Terrance Heath

The Long & Short of It: Again

Filed By Terrance Heath | October 28, 2011 1:00 PM | comments

Filed in: Living
Tags: blog burnout, blog style, blogging vs writing, style of writing, writer's block

I’ve decided I’m not going to write anything today. That isn’t to say that I’m not going to post today. I’m posting this now, aren’t I? If I find something someone else has written that I can blockquote and Thumbnail image for blogging-laptop-worker.jpgwrap a few paragraphs of my own around, then I’ll post it. If I can think of one idea someone else hasn’t already covered, then I may post about it.

But I’m not going to write anything today. I’m coming to the conclusion that being a writer and a blogger are two different things. I want to be a writer, but the reality is that I’m a blogger. Most of the time blogging is the wrong medium for what I really want to do.

It came up at work, actually. My pattern for the past few weeks has been that I have a longer piece that I’m researching or planning to write, but instead of writing it I get sidetracked into one-off posts that are basically taking one thing someone else has said or written, and putting enough of my own content around it to make it more than a blockquote — so that there’s some value added beyond the echo effect — because I can toss it up online quickly. Guess which one of the two is what I really want to do.

I’ve been here before. In fact, I wrote an almost identically titled post about it 2 years ago. Truth be known, I struggled with it two years before.

Problem is, blogging is the wrong medium for what I want to do. If the average reader visit is about 96 seconds long, then there’s no hope that the stuff I really want to write is ever going to get read. That was in 2005, before the advent of Facebook, Twitter, and of the other social networking sites further shortened attention span, marking the demise of blogging, because nothing that can’t be said in 140 characters or less is worth saying anyway.

In fact, I’ve had at least one person tell me they’re not going to read my stuff until I learn to “express yourself in 700 words or less,” because they can’t stand to watch me shooting myself in the foot.

(To that end, I intend to stop writing this post and publish it once it reaches 700 words, even if that means I stop writing in mid-sentence. Just a warning, in case you get to the end and wonder “Why did he publish an unfinished post?” Right now, I’m at 348. I’m even copying and pasting this into another application so I can strip out the HTML tags and make sure they don’t get counted. Now I’m at 412. Before stripping out the tags I was at 508. In any case, according to one analysis, the average post length for the top 5 political blogs is 465 words, so I’m already pushing the limit.)

The problem, as always and as I wrote in 2007 is how my brain works in a perpetual kind of associative mode. So I read various stories, think about how they all link up, and try to tell that story in my writing. The process involves stitching several ideas together instead of just one or two.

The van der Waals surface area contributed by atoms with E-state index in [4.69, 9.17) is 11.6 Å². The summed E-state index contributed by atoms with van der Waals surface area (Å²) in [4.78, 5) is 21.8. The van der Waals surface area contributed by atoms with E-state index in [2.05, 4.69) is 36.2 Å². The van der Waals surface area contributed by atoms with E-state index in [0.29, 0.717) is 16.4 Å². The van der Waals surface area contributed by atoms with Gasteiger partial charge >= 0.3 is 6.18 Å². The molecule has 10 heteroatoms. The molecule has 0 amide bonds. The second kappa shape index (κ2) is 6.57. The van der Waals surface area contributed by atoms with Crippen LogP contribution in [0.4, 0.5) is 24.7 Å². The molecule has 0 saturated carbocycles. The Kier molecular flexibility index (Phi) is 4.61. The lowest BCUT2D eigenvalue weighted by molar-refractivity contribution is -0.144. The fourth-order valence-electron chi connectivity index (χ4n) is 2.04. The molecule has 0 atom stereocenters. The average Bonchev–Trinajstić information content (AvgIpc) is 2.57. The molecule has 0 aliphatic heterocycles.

While I’ve received praise in the past for that kind of blogging — and some experts it’s the way to go — the audience is much smaller for that kind of writing, because it’s not what the majority of blog readers want.

As Chris Clarke wrote in a post I can’t quote here because I’ll lose wordcount, but that was spawned the controversy my long 4,164-word post about Blogroll Amnesty Day started, if you’re a thoughtful writer who tends to write longer essays then you’re at a disadvantage. Short statements only work when they contribute to and are supported by the status quo.

It doesn’t take much to re-run ideas most people have already read or already understand. Question the status quo, and you’re going to have do to some explaining. And it’s the explaining that makes for longer posts. I’d say more — actually, I’d love to say more — but I’m now at 699 words. So, I guess that I’ve explained just about enough.

Besides, I said I’m not going to write anything today.

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You do tend to get verbose but if it is on a topic that interests me I have no problem getting all the way to the end. I think you write quite well. That's my 39 word take on it.

"Most of the time blogging is the wrong medium for what I really want to do."

May I ask why you persist in blogging then? Longer-form journalists inhabit a parallel universe to the blogosphere. May I invite you to join me there?

I was about to suggest about the same thing, Terrence ... if you enjoy writing an entire chapter at a time, why not string them together and end up with a book you can send to a publisher?

A book is far better than a blog, because when the book sells, you get a check in the mail. When was the last time you received a paycheck for blogging?

Actually, I do get paid to blog at my day job. Most of my political blogging is related to my day job. As for the parallel unIverve of long form journalists (am I a journalist?) I'm trying to figure out how and when to transition to that, as well as what I'd have to give up or sacrifice in the process, and whether it's something I can afford to do right now.

I think it's because of the immediacy of blogging. I've written several series of posts that could. be published in book form, and I've thought about putting them together and seeing if I could add enough new material to make it worth while. I'd really like to write for a magazine, and tried to get such a gig without success a few years ago. I'm researching a potential book proposal and the possibility of self publishing an ebook, and I'm outlining a novel. (I've got two in first draft form, but only one is worth potentially revising — a murder mystery. )Tthe biggest obstacle is time, factoring in work, family, etc., and having to virtually disappear for a while.